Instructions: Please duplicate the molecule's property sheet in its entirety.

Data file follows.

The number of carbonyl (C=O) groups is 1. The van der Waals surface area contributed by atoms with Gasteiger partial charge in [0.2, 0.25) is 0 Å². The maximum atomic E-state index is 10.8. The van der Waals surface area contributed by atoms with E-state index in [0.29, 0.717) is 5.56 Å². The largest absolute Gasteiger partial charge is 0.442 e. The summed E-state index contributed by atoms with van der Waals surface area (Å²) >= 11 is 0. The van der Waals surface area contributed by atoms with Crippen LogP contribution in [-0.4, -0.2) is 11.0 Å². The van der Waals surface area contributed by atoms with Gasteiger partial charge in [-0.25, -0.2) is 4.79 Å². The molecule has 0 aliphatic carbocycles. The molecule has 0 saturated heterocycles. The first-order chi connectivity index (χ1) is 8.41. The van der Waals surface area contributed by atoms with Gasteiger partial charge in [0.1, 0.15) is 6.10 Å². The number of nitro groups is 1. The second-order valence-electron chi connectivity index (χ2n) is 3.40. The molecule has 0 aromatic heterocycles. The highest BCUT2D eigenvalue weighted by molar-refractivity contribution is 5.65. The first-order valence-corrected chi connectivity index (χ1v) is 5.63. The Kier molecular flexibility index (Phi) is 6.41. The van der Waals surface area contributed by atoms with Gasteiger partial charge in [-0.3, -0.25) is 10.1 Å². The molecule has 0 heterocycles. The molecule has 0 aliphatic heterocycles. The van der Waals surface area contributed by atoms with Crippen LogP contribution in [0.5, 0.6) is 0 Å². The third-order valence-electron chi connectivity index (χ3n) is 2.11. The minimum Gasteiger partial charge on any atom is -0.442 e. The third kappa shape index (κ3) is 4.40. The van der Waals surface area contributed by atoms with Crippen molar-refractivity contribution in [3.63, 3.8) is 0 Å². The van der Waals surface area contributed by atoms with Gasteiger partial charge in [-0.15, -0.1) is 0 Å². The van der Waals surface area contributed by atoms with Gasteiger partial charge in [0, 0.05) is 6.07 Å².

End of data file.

The number of carbonyl (C=O) groups is 1. The van der Waals surface area contributed by atoms with Gasteiger partial charge in [0.2, 0.25) is 0 Å². The maximum atomic E-state index is 10.8. The van der Waals surface area contributed by atoms with E-state index in [0.29, 0.717) is 5.56 Å². The largest absolute Gasteiger partial charge is 0.442 e. The summed E-state index contributed by atoms with van der Waals surface area (Å²) >= 11 is 0. The van der Waals surface area contributed by atoms with Crippen LogP contribution in [-0.4, -0.2) is 11.0 Å². The van der Waals surface area contributed by atoms with Gasteiger partial charge in [-0.25, -0.2) is 4.79 Å². The molecule has 0 aliphatic carbocycles. The molecule has 0 saturated heterocycles. The first-order chi connectivity index (χ1) is 8.41. The van der Waals surface area contributed by atoms with Gasteiger partial charge in [0.1, 0.15) is 6.10 Å². The number of nitro groups is 1. The second-order valence-electron chi connectivity index (χ2n) is 3.40. The molecule has 0 aromatic heterocycles. The highest BCUT2D eigenvalue weighted by molar-refractivity contribution is 5.65. The first-order valence-corrected chi connectivity index (χ1v) is 5.63. The Kier molecular flexibility index (Phi) is 6.41. The van der Waals surface area contributed by atoms with Gasteiger partial charge in [-0.3, -0.25) is 10.1 Å². The molecule has 0 heterocycles. The molecule has 0 aliphatic heterocycles. The van der Waals surface area contributed by atoms with Crippen LogP contribution in [0.5, 0.6) is 0 Å². The third-order valence-electron chi connectivity index (χ3n) is 2.11. The minimum Gasteiger partial charge on any atom is -0.442 e. The third kappa shape index (κ3) is 4.40. The van der Waals surface area contributed by atoms with Crippen molar-refractivity contribution in [3.63, 3.8) is 0 Å². The van der Waals surface area contributed by atoms with Gasteiger partial charge in [-0.15, -0.1) is 0 Å². The van der Waals surface area contributed by atoms with Gasteiger partial charge in [0, 0.05) is 6.07 Å².